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Politics as Usual
Oct 21, 2014
You’ve probably been trying not to think about it, but there's an election coming our way. Time to drag down to the polling place and figure out what we think about a variety of public issues. When you think about it, voting is a lot like cutting the grass. You know it's the right thing to do. You know it’s good for the neighborhood. But when mowing day rolls around, you find yourself wishing a giant flaming comet would land on your yard and make the entire exercise unnecessary.
As Winston Churchill said, "Democracy is the worst form of government ever devised by man. Except for all the rest."
We all profess to hate political advertising, but it works. During campaigns is about the only time we like our politicians. Incumbents are reelected most of the time, so we must decide that the same person we've been bad mouthing all year long isn't such a bad sort after all. Once he or she is safely returned to office, we go back to hating them.
I read a newspaper columnist recently who said that she was growing a little weary of Congress bashing. There are just two things I have to say about that: One, speak for yourself, lady. And two, how can anyone resist such a huge target, one that seems to spend every working day thinking up new reasons to be bashed. It's as if Congress is the dorkiest kid in school, walking around with a “Kick Me” sign permanently affixed to his back.
In civics class you probably learned the function of Congress in our system of government. Forget that. In order to really understand its role today, you must watch professional wrestling on TV. Specifically, you've got to watch the referees.
Where I grew up there was an adult men's basketball league that met on Sunday afternoons in winter. It was the sort of league where players would sprawl on the bench and smoke cigarettes during time outs. Or if a player was particularly tired, he might excuse himself to go to the water fountain while his teammates played four-on-five at the other end of the floor.
Referees for these contests were usually recruited by a player walking through the crowd carrying a whistle and a striped shirt. "Hey, wanna ref?" he'd ask until someone volunteered. One official was considered plenty, and it was understood by both teams that most calls would go to the home team.
I get the impression professional wrestling referees are obtained the same way. They put on a bow tie and strut around like they are running the show, but in reality they exert about as much control over the matches as they would over an exploding volcano.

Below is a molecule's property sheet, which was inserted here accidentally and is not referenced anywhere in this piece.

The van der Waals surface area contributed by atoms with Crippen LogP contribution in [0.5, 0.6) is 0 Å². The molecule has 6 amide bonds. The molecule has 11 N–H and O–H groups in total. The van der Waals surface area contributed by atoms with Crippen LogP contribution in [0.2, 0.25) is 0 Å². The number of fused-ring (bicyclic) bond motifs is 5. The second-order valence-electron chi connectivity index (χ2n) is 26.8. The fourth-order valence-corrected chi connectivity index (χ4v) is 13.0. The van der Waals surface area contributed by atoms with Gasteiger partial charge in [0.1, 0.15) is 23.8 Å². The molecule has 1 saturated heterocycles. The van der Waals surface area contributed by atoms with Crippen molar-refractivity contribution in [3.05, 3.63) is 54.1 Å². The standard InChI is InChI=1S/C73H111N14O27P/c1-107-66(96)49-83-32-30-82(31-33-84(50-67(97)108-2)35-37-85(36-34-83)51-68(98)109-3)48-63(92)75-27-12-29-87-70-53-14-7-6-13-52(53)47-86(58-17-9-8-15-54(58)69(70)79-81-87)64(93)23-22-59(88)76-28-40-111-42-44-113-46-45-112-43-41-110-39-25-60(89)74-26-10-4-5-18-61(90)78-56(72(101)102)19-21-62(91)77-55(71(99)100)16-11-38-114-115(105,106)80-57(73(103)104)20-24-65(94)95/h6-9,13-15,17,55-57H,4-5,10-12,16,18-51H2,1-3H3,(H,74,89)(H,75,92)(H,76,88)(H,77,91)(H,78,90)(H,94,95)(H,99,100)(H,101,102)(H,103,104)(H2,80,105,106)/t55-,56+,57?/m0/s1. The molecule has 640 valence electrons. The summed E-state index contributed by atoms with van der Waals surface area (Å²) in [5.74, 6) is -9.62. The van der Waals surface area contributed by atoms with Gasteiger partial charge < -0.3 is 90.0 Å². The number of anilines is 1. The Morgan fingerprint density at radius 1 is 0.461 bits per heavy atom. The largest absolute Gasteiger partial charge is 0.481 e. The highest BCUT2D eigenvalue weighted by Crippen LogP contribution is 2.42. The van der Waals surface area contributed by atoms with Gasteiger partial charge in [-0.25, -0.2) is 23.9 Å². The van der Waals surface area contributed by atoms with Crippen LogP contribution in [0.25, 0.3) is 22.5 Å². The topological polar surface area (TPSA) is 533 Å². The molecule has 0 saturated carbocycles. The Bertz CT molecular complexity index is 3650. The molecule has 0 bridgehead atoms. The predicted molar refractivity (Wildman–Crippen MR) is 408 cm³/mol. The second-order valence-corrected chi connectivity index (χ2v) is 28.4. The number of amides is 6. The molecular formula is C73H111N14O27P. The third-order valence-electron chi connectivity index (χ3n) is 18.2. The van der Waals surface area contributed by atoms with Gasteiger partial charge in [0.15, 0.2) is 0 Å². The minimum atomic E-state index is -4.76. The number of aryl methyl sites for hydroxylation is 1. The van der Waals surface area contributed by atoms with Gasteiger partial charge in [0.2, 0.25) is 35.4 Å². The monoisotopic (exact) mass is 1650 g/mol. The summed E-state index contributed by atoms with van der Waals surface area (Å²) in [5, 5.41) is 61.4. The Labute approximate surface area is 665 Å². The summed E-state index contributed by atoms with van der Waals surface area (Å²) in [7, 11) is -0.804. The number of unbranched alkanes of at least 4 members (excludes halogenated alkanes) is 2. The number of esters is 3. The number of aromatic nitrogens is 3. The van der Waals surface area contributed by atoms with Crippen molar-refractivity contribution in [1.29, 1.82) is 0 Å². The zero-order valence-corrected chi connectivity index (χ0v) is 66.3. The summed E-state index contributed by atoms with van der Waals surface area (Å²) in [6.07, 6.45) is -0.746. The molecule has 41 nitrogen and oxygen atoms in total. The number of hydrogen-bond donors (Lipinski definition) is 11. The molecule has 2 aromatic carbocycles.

Referees resemble Congresspersons during tag team matches. They can usually be found in one corner, bawling out the eventual loser for having the wrong color socks or something. Meanwhile, the evil winners are in the other corner ganging up on his hapless partner, dropping him head first on the concrete, searing him with a blowtorch, etc. The referee never quite sees what is going on. But when it is all over, he holds up the victor's hand and says, "See, it's all fair and square. We have a winner!"
I'll let you figure out all the gruesome parallels.
When you think about it, it should be no surprise that members of Congress are held in such low regard. By far, the largest group among them is lawyers — the very last group in America whom it is socially acceptable to hate.
Personally, I have nothing against lawyers. If I ever fall and hit my head against a multinational corporation I intend to call a lawyer as soon as I wake up. But having them make all the laws for the country is probably not the best idea we ever had.
Consider this: If you walk in to a lawyer's office and ask him to argue that the earth is flat, he will. As long as your check doesn't bounce, he'll stand up in court and say — with a straight face — all sorts of far-fetched things on your behalf.
You gotta love them for that.
The problem is that next month, when Client B comes in, seeking to prove that the earth is shaped like a zucchini, he'll do the same for him. Provided, of course, that Client B is willing to spend every last cent he has on such a quest.
Doesn't it seem odd to let people who think like that make all the rules for all of us?
Once again, I must leave imagining all the gruesome reasons why to you, since I see that we are almost out of space. It is something for you to think about between now and next month's election.
Which we'll get to, provided we don't run into any comets.
Editor’s Note: This column is revised from the September/October 1994 issue of South Dakota Magazine. To order a copy or to subscribe, call (800) 456-5117.